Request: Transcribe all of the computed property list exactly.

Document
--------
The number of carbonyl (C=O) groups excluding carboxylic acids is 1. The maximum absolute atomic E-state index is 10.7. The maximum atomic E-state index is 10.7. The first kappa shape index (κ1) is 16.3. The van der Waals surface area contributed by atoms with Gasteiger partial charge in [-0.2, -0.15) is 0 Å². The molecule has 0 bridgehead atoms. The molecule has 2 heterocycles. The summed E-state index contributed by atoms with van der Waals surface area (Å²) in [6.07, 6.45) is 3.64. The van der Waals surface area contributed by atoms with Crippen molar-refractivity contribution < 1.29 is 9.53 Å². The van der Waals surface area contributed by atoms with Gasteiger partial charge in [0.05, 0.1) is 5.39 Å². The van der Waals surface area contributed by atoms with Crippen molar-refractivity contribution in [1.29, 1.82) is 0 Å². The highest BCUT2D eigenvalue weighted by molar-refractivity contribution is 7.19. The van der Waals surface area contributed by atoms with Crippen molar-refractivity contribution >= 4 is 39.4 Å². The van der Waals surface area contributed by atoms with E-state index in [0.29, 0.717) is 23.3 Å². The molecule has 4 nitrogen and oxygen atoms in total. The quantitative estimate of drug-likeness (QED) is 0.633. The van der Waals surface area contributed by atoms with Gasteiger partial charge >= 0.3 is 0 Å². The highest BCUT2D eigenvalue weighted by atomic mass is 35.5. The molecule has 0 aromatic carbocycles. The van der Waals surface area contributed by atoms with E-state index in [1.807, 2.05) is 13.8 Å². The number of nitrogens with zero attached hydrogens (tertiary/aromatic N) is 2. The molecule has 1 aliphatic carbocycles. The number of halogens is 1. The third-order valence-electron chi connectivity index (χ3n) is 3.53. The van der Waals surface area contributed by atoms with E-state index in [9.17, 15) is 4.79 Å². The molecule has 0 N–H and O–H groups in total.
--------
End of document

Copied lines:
The number of carbonyl (C=O) groups excluding carboxylic acids is 1. The maximum absolute atomic E-state index is 10.7. The maximum atomic E-state index is 10.7. The first kappa shape index (κ1) is 16.3. The van der Waals surface area contributed by atoms with Gasteiger partial charge in [-0.2, -0.15) is 0 Å². The molecule has 0 bridgehead atoms. The molecule has 2 heterocycles. The summed E-state index contributed by atoms with van der Waals surface area (Å²) in [6.07, 6.45) is 3.64. The van der Waals surface area contributed by atoms with Crippen molar-refractivity contribution < 1.29 is 9.53 Å². The van der Waals surface area contributed by atoms with Gasteiger partial charge in [0.05, 0.1) is 5.39 Å². The van der Waals surface area contributed by atoms with Crippen molar-refractivity contribution in [1.29, 1.82) is 0 Å². The highest BCUT2D eigenvalue weighted by molar-refractivity contribution is 7.19. The van der Waals surface area contributed by atoms with Crippen molar-refractivity contribution >= 4 is 39.4 Å². The van der Waals surface area contributed by atoms with E-state index in [0.29, 0.717) is 23.3 Å². The molecule has 4 nitrogen and oxygen atoms in total. The quantitative estimate of drug-likeness (QED) is 0.633. The van der Waals surface area contributed by atoms with Gasteiger partial charge >= 0.3 is 0 Å². The highest BCUT2D eigenvalue weighted by atomic mass is 35.5. The molecule has 0 aromatic carbocycles. The van der Waals surface area contributed by atoms with E-state index in [1.807, 2.05) is 13.8 Å². The number of nitrogens with zero attached hydrogens (tertiary/aromatic N) is 2. The molecule has 1 aliphatic carbocycles. The number of halogens is 1. The third-order valence-electron chi connectivity index (χ3n) is 3.53. The van der Waals surface area contributed by atoms with E-state index in [9.17, 15) is 4.79 Å². The molecule has 0 N–H and O–H groups in total.